Monday, 23 September 2013

Daft about Delft

Having had my fill of Vermeer, I moved on to the Old Church - the one with the leaning tower. Like the one in Pisa, it's been leaning for centuries, so I had no anxiety in going in! Like many others in the Netherlands, the interior was denuded after the Reformation, but it is a calm and venerable building. I paid my respects at the grave of Vermeer, and repaired outside to the charming cafe in the square adjoining the church, the Cafe de Oude Jan (above). It was great - sun shining, lovely salad, loads of people from all over. I chatted a little with not one but two families from Spain, and could have stayed all day relaxing. However, I had to return to the other church where I had been unable to get in earlier.
The New Church is more grand than the Old, and it has a special place for Dutch people because the Royal Family have been buried there for centuries. This started when William the Silent, William of Orange, made Delft his centre and became the father of the whole dynasty and indeed "Father of the Fatherland." As a Protestant he fell foul of the Spanish Catholic king, who had him assassinated at the Prinsenhof (Court of the Prince) in Delft, his headquarters, in 1584. You can see the bulletholes on the stairs to this day (left).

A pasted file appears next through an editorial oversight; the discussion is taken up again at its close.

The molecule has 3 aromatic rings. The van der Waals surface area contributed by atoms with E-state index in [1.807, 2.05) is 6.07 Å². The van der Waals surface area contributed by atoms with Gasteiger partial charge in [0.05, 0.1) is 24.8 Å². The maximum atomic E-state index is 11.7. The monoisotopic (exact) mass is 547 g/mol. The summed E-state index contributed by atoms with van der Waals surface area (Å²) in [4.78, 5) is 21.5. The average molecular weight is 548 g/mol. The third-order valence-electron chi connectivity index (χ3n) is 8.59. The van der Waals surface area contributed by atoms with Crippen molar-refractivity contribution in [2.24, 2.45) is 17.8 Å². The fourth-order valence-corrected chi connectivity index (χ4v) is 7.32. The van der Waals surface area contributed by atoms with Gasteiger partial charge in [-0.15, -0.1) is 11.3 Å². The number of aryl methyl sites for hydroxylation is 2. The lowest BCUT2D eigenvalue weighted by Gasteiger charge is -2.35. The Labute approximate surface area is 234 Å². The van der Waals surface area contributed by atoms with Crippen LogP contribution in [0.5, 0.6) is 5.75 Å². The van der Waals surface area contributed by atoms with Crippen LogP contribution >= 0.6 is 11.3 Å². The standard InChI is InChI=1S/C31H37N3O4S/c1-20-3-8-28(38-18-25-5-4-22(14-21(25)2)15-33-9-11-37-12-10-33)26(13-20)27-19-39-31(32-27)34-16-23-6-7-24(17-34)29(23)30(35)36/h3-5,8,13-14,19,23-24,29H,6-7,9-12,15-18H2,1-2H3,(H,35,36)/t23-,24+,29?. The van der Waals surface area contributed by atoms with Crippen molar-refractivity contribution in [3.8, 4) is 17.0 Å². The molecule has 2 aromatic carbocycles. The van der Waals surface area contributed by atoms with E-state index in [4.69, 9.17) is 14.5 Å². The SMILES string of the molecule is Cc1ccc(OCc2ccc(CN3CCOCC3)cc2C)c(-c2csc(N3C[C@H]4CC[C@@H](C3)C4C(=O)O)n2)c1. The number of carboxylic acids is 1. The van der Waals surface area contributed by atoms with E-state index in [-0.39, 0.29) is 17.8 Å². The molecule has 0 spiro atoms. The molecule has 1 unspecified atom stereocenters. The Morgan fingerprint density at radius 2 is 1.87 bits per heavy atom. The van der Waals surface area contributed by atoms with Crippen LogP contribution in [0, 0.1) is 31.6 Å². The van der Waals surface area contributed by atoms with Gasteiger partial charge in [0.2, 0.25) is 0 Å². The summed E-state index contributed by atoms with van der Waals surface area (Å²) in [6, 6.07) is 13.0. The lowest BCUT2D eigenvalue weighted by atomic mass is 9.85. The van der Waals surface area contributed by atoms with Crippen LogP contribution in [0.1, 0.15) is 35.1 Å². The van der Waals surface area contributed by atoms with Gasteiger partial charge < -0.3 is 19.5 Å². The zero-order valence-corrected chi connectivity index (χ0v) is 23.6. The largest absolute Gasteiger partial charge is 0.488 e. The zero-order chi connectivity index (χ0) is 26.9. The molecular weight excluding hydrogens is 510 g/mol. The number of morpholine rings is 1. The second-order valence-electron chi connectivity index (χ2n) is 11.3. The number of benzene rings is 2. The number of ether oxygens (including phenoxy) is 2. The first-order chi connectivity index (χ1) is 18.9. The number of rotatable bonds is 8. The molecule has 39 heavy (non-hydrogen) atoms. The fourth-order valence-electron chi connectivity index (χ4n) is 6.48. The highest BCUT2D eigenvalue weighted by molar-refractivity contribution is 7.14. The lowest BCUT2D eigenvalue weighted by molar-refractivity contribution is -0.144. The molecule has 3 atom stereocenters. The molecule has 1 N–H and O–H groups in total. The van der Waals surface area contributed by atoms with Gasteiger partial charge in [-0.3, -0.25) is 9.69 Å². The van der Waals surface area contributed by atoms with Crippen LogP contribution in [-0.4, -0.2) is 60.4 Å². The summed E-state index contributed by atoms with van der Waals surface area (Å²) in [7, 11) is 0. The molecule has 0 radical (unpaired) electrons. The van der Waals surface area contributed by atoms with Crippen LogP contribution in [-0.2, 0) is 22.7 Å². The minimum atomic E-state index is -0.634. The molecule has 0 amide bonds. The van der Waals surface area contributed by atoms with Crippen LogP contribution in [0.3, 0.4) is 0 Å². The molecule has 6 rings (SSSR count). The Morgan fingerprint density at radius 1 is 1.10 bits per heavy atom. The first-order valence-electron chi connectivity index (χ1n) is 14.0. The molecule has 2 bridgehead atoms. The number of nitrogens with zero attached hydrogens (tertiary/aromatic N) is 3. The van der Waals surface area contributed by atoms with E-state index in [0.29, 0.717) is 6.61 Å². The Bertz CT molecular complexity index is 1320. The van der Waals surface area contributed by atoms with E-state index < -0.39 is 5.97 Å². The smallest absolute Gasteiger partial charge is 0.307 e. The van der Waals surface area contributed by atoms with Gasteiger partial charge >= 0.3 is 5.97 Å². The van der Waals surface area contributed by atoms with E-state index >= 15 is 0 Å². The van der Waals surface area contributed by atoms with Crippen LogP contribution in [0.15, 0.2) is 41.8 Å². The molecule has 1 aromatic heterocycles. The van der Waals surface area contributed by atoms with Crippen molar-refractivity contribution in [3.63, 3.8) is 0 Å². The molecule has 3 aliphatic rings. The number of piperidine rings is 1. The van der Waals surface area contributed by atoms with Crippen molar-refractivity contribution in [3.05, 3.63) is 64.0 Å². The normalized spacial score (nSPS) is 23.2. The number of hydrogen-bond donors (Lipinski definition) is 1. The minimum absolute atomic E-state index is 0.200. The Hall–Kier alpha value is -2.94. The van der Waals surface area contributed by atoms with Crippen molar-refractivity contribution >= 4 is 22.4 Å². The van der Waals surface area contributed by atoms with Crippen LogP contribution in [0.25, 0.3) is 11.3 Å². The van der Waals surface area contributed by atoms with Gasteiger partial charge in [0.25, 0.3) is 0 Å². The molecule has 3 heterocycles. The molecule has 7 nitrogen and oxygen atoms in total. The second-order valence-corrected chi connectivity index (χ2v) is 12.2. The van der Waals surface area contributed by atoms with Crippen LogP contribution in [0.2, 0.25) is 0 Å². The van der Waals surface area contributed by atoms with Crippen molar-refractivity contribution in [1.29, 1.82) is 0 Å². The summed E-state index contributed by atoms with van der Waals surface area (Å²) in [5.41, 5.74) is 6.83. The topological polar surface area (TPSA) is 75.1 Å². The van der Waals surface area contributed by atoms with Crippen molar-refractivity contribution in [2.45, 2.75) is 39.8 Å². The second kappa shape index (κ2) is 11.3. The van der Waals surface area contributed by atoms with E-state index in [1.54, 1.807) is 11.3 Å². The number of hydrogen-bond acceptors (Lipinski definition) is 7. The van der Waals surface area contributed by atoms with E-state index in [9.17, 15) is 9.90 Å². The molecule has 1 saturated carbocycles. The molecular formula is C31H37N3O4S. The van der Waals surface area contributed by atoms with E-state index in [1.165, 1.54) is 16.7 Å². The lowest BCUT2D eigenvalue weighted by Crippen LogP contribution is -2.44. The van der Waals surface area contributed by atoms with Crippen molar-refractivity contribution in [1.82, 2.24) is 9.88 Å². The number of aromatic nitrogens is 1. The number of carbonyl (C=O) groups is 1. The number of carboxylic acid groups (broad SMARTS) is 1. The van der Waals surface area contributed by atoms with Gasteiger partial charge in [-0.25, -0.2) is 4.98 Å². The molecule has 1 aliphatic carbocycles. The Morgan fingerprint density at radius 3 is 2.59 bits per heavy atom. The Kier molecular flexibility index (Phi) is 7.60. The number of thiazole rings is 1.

Once again the church has been reoriented for the Calvinist emphasis on the pulpit against a righthand pillar. Where the altar would have been is the splendid monument to William (right), and the Royal Vaults lie underneath. Almost all the family are there, one notable exception being of course the one who became our King William III in 1689, and who is buried in Westminster Abbey.
Eventually it was time to leave the lovely old town of Delft. I would recommend it to anyone visiting the Netherlands or looking for a day out of Amsterdam. Fr M definitely approves.

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